According to Maryland lawmaker James Malone, the state’s law regarding handheld cell phones while driving is not tough enough. Delegate Malone, a Democrat from Baltimore County, is supporting a bill that would make using a handheld cell phone while operating a motor vehicle a primary offense. Hopefully, such a bill will stop more people from distracted driving with their phone or PDA so that they don’t cause a Maryland car crash.

Under the current law, talking on a handheld phone while driving is a secondary offense, which means that the ban can only be enforced if the driver is being cited for another violation. Also, although drivers are banned from sending text messages, they are allowed to retrieve and read them. Malone and others also want to make the text messaging ban tougher. Sen. Jim Brochin, D-Baltimore County is sponsoring a bill in the Senate that would make it illegal to also read texts while driving.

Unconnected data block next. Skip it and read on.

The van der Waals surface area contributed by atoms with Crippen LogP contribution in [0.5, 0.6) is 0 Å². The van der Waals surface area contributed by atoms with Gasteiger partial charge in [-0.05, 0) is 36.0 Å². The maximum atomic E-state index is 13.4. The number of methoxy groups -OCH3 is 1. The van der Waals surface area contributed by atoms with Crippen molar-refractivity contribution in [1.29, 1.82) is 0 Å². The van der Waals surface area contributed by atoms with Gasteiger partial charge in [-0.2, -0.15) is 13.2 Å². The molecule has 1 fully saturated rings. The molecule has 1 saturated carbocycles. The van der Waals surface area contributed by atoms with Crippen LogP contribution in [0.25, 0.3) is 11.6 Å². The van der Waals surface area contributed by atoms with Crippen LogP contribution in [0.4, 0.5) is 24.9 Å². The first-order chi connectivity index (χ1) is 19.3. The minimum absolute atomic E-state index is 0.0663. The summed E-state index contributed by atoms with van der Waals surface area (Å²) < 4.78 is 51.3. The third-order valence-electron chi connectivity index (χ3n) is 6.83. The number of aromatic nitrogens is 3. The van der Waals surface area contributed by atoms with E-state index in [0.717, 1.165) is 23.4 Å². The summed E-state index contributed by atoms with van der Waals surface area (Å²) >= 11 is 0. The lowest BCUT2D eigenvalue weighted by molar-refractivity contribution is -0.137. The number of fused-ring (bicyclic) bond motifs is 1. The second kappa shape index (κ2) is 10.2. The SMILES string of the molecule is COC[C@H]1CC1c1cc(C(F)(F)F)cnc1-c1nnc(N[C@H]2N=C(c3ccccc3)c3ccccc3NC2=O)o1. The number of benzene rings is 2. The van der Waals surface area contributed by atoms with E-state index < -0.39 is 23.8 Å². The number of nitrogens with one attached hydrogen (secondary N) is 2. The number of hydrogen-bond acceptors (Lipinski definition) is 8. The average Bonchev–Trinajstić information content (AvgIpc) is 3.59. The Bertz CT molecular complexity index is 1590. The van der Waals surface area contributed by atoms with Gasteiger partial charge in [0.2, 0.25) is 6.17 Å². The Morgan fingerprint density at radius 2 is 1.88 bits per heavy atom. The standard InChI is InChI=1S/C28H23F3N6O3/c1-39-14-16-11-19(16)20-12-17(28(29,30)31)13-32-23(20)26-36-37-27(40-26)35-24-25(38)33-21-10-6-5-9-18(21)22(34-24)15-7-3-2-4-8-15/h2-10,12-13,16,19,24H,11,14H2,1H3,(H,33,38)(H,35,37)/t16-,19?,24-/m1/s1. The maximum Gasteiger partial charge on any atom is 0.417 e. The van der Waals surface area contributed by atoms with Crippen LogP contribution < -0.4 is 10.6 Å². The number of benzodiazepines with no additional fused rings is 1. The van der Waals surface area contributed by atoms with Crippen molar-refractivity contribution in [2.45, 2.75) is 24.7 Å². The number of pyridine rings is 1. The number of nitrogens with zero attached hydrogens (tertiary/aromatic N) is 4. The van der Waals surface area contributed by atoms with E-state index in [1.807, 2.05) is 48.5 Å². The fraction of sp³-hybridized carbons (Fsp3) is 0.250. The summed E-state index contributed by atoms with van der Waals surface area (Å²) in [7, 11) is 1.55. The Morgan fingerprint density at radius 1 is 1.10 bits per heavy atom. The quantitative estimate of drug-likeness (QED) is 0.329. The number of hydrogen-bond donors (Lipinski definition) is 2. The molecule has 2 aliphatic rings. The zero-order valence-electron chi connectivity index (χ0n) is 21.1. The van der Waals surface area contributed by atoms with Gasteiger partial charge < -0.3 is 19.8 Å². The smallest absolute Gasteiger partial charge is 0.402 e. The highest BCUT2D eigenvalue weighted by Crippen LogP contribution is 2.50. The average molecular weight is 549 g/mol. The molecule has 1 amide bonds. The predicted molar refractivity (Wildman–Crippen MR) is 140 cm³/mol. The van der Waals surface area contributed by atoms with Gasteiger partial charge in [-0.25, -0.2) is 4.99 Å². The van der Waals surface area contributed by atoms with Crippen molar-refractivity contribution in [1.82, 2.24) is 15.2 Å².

According to the Maryland State Highway Administration, in the past five years, there have been over 380 distracted driving fatalities in the state. Distracted driving, as described by US Transportation Secretary Ray LaHood, is an epidemic. It was the cause of 5500 fatalities in the US in 2009—yet many people, when they can get away with it, continue to text, talk on the phone, send emails, surf the Internet, or play games on their cell phone while driving. Although talking on a handheld device is not safe either, at least the driver has both hands on the steering wheel.